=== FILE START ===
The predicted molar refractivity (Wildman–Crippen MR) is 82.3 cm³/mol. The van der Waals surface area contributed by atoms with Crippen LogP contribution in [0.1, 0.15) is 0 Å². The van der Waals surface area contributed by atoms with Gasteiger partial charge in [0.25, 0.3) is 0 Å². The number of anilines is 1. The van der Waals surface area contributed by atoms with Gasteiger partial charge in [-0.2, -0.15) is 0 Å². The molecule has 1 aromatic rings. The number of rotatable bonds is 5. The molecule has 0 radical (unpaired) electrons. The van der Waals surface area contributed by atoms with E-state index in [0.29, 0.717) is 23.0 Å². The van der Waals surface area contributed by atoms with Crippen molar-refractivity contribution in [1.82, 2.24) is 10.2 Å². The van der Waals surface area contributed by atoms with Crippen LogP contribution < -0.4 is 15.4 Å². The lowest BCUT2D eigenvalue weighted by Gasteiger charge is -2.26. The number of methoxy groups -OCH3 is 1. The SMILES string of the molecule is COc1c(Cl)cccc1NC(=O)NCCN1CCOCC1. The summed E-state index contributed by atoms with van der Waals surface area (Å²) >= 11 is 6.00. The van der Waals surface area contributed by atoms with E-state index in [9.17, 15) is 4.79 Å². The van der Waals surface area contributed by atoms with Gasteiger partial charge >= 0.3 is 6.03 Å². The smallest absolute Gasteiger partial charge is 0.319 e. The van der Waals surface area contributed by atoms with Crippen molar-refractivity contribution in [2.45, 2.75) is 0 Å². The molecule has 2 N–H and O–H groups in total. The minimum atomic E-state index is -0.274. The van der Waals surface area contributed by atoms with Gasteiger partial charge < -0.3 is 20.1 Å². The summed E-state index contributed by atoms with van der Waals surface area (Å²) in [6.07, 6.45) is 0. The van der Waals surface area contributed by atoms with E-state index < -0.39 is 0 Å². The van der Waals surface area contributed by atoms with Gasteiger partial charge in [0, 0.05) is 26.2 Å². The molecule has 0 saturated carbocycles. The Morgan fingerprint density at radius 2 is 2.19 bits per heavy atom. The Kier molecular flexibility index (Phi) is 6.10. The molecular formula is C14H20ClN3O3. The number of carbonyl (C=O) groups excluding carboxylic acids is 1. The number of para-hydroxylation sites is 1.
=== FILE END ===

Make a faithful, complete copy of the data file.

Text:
The predicted molar refractivity (Wildman–Crippen MR) is 82.3 cm³/mol. The van der Waals surface area contributed by atoms with Crippen LogP contribution in [0.1, 0.15) is 0 Å². The van der Waals surface area contributed by atoms with Gasteiger partial charge in [0.25, 0.3) is 0 Å². The number of anilines is 1. The van der Waals surface area contributed by atoms with Gasteiger partial charge in [-0.2, -0.15) is 0 Å². The molecule has 1 aromatic rings. The number of rotatable bonds is 5. The molecule has 0 radical (unpaired) electrons. The van der Waals surface area contributed by atoms with E-state index in [0.29, 0.717) is 23.0 Å². The van der Waals surface area contributed by atoms with Crippen molar-refractivity contribution in [1.82, 2.24) is 10.2 Å². The van der Waals surface area contributed by atoms with Crippen LogP contribution < -0.4 is 15.4 Å². The lowest BCUT2D eigenvalue weighted by Gasteiger charge is -2.26. The number of methoxy groups -OCH3 is 1. The SMILES string of the molecule is COc1c(Cl)cccc1NC(=O)NCCN1CCOCC1. The summed E-state index contributed by atoms with van der Waals surface area (Å²) >= 11 is 6.00. The van der Waals surface area contributed by atoms with E-state index in [9.17, 15) is 4.79 Å². The van der Waals surface area contributed by atoms with Gasteiger partial charge >= 0.3 is 6.03 Å². The smallest absolute Gasteiger partial charge is 0.319 e. The van der Waals surface area contributed by atoms with Crippen molar-refractivity contribution in [2.45, 2.75) is 0 Å². The molecule has 2 N–H and O–H groups in total. The minimum atomic E-state index is -0.274. The van der Waals surface area contributed by atoms with Gasteiger partial charge < -0.3 is 20.1 Å². The summed E-state index contributed by atoms with van der Waals surface area (Å²) in [6.07, 6.45) is 0. The van der Waals surface area contributed by atoms with E-state index < -0.39 is 0 Å². The van der Waals surface area contributed by atoms with Gasteiger partial charge in [0, 0.05) is 26.2 Å². The molecule has 0 saturated carbocycles. The Morgan fingerprint density at radius 2 is 2.19 bits per heavy atom. The Kier molecular flexibility index (Phi) is 6.10. The molecular formula is C14H20ClN3O3. The number of carbonyl (C=O) groups excluding carboxylic acids is 1. The number of para-hydroxylation sites is 1.